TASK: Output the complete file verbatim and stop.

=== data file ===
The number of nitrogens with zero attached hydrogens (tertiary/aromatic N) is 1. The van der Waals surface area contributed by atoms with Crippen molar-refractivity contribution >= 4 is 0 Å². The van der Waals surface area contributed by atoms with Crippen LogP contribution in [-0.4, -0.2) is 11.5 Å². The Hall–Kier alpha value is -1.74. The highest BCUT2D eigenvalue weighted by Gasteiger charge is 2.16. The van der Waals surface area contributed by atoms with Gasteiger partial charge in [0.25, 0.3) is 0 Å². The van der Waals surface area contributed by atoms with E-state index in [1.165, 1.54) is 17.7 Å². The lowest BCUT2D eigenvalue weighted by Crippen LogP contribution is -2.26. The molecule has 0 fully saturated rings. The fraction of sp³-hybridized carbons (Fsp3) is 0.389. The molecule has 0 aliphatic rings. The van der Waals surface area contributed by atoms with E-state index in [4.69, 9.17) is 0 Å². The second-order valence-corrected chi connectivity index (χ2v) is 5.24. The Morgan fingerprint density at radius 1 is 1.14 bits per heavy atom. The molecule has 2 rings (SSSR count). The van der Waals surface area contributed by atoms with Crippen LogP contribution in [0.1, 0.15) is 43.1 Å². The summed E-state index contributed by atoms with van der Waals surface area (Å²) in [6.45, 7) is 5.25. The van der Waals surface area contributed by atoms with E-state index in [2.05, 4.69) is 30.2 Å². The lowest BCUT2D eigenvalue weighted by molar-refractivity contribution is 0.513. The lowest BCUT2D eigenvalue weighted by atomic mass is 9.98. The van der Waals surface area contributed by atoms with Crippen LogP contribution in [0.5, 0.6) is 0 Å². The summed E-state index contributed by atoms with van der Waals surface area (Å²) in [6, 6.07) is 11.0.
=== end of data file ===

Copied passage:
The number of nitrogens with zero attached hydrogens (tertiary/aromatic N) is 1. The van der Waals surface area contributed by atoms with Crippen molar-refractivity contribution >= 4 is 0 Å². The van der Waals surface area contributed by atoms with Crippen LogP contribution in [-0.4, -0.2) is 11.5 Å². The Hall–Kier alpha value is -1.74. The highest BCUT2D eigenvalue weighted by Gasteiger charge is 2.16. The van der Waals surface area contributed by atoms with Gasteiger partial charge in [0.25, 0.3) is 0 Å². The van der Waals surface area contributed by atoms with E-state index in [1.165, 1.54) is 17.7 Å². The lowest BCUT2D eigenvalue weighted by Crippen LogP contribution is -2.26. The molecule has 0 fully saturated rings. The fraction of sp³-hybridized carbons (Fsp3) is 0.389. The molecule has 0 aliphatic rings. The van der Waals surface area contributed by atoms with E-state index in [4.69, 9.17) is 0 Å². The second-order valence-corrected chi connectivity index (χ2v) is 5.24. The Morgan fingerprint density at radius 1 is 1.14 bits per heavy atom. The molecule has 2 rings (SSSR count). The van der Waals surface area contributed by atoms with Crippen LogP contribution in [0.1, 0.15) is 43.1 Å². The summed E-state index contributed by atoms with van der Waals surface area (Å²) in [6.45, 7) is 5.25. The van der Waals surface area contributed by atoms with E-state index in [2.05, 4.69) is 30.2 Å². The lowest BCUT2D eigenvalue weighted by molar-refractivity contribution is 0.513. The lowest BCUT2D eigenvalue weighted by atomic mass is 9.98. The van der Waals surface area contributed by atoms with Crippen LogP contribution in [0.5, 0.6) is 0 Å². The summed E-state index contributed by atoms with van der Waals surface area (Å²) in [6, 6.07) is 11.0.